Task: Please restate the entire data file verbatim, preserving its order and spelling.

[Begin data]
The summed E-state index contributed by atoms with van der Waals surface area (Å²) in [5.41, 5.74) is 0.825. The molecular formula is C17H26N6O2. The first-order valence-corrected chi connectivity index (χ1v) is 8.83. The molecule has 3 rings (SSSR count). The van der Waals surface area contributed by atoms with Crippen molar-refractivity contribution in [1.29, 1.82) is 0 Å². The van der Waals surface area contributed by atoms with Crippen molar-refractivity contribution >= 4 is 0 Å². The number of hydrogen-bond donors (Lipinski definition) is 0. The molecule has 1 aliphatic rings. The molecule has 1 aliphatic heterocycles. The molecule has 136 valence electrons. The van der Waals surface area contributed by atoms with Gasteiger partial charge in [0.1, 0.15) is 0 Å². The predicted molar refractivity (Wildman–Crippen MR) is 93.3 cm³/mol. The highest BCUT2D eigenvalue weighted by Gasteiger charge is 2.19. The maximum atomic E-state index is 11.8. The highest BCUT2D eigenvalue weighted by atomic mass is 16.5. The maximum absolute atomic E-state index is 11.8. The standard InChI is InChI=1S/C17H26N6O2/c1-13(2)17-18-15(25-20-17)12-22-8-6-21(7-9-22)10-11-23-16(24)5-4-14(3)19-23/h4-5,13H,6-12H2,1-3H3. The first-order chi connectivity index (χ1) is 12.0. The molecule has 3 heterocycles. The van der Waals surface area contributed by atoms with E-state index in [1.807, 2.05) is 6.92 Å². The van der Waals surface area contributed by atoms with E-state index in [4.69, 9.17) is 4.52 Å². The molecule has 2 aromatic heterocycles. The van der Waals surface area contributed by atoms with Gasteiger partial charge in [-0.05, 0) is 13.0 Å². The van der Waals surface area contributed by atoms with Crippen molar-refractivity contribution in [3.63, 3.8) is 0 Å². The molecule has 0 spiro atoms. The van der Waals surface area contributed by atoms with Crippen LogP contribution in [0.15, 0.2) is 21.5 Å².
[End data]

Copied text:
The summed E-state index contributed by atoms with van der Waals surface area (Å²) in [5.41, 5.74) is 0.825. The molecular formula is C17H26N6O2. The first-order valence-corrected chi connectivity index (χ1v) is 8.83. The molecule has 3 rings (SSSR count). The van der Waals surface area contributed by atoms with Crippen molar-refractivity contribution in [1.29, 1.82) is 0 Å². The van der Waals surface area contributed by atoms with Crippen molar-refractivity contribution >= 4 is 0 Å². The number of hydrogen-bond donors (Lipinski definition) is 0. The molecule has 1 aliphatic rings. The molecule has 1 aliphatic heterocycles. The molecule has 136 valence electrons. The van der Waals surface area contributed by atoms with Gasteiger partial charge in [0.1, 0.15) is 0 Å². The predicted molar refractivity (Wildman–Crippen MR) is 93.3 cm³/mol. The highest BCUT2D eigenvalue weighted by Gasteiger charge is 2.19. The maximum atomic E-state index is 11.8. The highest BCUT2D eigenvalue weighted by atomic mass is 16.5. The maximum absolute atomic E-state index is 11.8. The standard InChI is InChI=1S/C17H26N6O2/c1-13(2)17-18-15(25-20-17)12-22-8-6-21(7-9-22)10-11-23-16(24)5-4-14(3)19-23/h4-5,13H,6-12H2,1-3H3. The first-order chi connectivity index (χ1) is 12.0. The molecule has 3 heterocycles. The van der Waals surface area contributed by atoms with E-state index in [1.807, 2.05) is 6.92 Å². The van der Waals surface area contributed by atoms with E-state index in [4.69, 9.17) is 4.52 Å². The molecule has 2 aromatic heterocycles. The van der Waals surface area contributed by atoms with Gasteiger partial charge in [-0.05, 0) is 13.0 Å². The van der Waals surface area contributed by atoms with Crippen molar-refractivity contribution in [3.63, 3.8) is 0 Å². The molecule has 0 spiro atoms. The van der Waals surface area contributed by atoms with Crippen LogP contribution in [0.15, 0.2) is 21.5 Å².